New shop opens to beat the Covid-gloom

A new shop has opened in Lerwick’s Commercial Street, in a move which is hoped will restore confidence to the town centre as it recovers from the Covid-19 gloom.

Island Larder has opened its new outlet in the premises previously occupied by Smith’s of Lerwick.

Owners Magnus and Nicola Johnston are hopeful support from the community will make up for the lost tourism trade this year which has vanished as a result of the coronavirus crisis.

The venture marks the realisation of the couple’s business ambitions, which first showed fruit seven years ago with the acquisition of Shetland Fudge.

Things have been steadily developing since then, with the Island Larder brand later being launched with the acquisition of the Beervana shop in the street – the licensed outlet which was run by businessman Stuart Fox before he went on to open The Dowry.

Now, coronavirus has undoubtedly caused problems for the growing business.

The lockdown forced the couple to close their previous premises earlier than they had planned, leaving an uncomfortable gap between the old shop’s closure and the new opening of the new outlet.

On the firm’s books are eight members of staff, although the majority of them are on furlough at the moment.

The couple say they have thrown everything into the project, which aims to support local produce, and they hope people in the town will see the benefit in it, too.

They say they have been encouraged by the massive support they have received online in recent weeks.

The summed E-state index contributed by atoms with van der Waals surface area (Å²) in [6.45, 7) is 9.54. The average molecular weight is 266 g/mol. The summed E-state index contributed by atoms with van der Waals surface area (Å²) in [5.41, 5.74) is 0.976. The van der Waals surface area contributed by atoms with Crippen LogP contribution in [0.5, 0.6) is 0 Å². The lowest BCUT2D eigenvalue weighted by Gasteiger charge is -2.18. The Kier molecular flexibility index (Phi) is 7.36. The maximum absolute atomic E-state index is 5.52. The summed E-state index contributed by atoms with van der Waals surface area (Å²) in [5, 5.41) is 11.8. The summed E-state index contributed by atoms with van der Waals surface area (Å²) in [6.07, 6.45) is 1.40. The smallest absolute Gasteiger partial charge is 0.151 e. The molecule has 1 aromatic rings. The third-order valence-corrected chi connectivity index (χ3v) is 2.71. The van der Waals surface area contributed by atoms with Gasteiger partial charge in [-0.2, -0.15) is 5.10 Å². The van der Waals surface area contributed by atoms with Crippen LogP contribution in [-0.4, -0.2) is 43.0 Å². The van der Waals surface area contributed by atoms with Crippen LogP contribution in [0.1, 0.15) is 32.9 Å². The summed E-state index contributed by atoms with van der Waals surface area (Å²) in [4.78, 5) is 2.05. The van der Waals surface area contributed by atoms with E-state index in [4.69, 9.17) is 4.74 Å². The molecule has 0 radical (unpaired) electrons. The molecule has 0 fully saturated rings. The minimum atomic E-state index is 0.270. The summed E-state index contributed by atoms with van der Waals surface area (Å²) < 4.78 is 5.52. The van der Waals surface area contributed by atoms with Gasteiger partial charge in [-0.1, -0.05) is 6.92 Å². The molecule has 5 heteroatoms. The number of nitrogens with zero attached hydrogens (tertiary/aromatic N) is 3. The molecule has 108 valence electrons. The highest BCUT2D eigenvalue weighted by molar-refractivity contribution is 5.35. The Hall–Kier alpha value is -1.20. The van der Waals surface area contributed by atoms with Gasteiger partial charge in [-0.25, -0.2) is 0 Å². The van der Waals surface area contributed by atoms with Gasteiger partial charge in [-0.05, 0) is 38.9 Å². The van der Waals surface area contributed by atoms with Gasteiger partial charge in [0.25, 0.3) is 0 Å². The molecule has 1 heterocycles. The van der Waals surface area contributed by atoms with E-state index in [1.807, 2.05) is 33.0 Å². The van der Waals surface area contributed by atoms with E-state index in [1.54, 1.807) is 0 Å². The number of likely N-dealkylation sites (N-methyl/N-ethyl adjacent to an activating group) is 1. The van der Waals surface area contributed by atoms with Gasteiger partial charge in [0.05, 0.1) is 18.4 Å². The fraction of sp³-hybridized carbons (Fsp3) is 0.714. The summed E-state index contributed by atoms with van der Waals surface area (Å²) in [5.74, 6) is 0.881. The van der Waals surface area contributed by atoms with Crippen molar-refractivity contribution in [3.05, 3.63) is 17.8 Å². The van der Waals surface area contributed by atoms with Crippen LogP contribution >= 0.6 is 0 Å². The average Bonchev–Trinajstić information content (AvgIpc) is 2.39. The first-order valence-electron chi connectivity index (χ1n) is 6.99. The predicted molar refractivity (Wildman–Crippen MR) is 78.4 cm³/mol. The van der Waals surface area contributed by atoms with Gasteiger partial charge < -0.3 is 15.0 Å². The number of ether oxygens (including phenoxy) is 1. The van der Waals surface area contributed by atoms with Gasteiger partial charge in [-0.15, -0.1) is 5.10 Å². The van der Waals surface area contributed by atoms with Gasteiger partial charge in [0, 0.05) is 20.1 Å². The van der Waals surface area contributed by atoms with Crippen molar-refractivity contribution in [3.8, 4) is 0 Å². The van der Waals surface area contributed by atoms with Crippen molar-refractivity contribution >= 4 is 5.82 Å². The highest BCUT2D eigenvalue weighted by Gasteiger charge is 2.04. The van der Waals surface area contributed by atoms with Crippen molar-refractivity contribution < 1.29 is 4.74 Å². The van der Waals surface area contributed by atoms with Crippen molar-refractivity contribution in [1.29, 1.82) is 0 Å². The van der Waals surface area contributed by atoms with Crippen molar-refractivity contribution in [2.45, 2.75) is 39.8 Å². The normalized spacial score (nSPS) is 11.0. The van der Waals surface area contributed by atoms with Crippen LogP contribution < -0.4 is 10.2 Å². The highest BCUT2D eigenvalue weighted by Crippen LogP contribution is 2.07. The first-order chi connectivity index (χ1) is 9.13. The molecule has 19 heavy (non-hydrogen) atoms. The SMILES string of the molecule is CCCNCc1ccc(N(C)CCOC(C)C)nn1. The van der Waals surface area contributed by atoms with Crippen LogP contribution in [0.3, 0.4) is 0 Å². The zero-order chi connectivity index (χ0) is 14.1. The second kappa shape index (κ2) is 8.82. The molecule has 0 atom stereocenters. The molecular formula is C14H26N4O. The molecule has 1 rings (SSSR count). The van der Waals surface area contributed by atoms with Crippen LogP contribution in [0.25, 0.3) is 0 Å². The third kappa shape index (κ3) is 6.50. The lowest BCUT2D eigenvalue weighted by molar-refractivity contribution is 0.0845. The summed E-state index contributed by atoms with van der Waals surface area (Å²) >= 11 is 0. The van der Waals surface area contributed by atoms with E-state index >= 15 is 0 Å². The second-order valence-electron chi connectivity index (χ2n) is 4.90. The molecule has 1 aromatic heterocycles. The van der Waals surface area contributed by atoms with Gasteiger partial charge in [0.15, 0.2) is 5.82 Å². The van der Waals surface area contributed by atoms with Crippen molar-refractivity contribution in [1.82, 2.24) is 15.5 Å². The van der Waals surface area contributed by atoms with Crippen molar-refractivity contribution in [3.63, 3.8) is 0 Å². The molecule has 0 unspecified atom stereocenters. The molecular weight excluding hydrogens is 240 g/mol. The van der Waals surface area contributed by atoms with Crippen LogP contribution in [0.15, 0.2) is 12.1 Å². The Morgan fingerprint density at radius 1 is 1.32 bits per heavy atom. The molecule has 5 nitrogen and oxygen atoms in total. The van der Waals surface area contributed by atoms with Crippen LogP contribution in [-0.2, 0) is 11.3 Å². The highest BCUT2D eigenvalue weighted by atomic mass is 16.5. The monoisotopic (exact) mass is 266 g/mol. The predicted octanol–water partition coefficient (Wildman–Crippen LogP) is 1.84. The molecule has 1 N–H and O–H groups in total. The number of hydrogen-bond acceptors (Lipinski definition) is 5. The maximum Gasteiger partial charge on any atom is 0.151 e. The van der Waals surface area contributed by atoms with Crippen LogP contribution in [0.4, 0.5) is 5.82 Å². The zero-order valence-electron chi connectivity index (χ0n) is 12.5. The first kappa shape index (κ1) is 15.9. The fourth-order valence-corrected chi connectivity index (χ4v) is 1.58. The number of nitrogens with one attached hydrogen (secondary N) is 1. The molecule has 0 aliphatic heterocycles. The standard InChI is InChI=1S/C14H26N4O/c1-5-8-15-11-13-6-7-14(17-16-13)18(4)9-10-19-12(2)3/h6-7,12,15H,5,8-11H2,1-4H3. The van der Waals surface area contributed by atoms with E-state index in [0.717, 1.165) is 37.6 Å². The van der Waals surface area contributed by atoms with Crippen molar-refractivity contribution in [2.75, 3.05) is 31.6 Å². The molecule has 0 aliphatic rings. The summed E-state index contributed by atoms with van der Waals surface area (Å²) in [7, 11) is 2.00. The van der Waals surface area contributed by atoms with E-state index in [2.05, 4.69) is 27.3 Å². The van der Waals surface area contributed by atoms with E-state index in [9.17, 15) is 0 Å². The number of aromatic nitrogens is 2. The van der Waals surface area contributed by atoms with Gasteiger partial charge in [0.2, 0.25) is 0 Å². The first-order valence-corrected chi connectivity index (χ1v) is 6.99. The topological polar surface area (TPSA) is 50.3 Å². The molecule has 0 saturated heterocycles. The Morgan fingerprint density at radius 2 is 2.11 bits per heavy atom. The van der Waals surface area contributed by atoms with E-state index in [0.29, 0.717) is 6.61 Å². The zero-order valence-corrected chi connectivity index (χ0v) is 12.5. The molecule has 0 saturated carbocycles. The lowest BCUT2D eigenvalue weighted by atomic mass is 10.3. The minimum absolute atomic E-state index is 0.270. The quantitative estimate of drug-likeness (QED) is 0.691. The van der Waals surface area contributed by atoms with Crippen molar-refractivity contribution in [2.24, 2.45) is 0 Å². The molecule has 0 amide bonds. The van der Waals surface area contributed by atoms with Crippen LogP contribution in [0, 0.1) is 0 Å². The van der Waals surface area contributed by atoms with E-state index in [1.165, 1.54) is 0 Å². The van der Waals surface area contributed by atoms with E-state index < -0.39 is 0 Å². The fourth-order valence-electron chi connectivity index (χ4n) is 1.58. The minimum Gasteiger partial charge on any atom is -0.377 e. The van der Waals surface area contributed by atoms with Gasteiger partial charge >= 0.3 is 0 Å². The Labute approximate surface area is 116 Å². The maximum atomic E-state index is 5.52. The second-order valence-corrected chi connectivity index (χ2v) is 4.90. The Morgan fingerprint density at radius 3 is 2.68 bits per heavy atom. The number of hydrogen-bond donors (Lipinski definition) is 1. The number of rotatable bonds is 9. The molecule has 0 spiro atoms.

Efforts are being made to give shoppers confidence by offering hand sanitisers and a one-way system.

“We planned this before coronavirus when we had cash-flow,” said Nicola. “We had a forecast we knew was going to be okay. So much has been going out. We are relying on locals – right now it’s locals we need to help us out.”

Asked how much the couple were ploughing into the project, she said: “Everything we’ve got. And there’s no turning back. We can’t stop.”

Magnus added: “Through the summer the majority of our turnover comes from tourism. But that’s not happening this year – I can’t see there being any cruise ships here at all.”

The shop supplies fruit and vegetables as well as other goods such as dairy, dried pasta and frozen produce. A key focus is on reducing waste, with the business avoiding the use of plastic packaging.

Plans are in place to offer a street-food take-away service in the coming months, as well as a cafe and kitchen area. The couple also hope to offer events, such as parties, on the premises.


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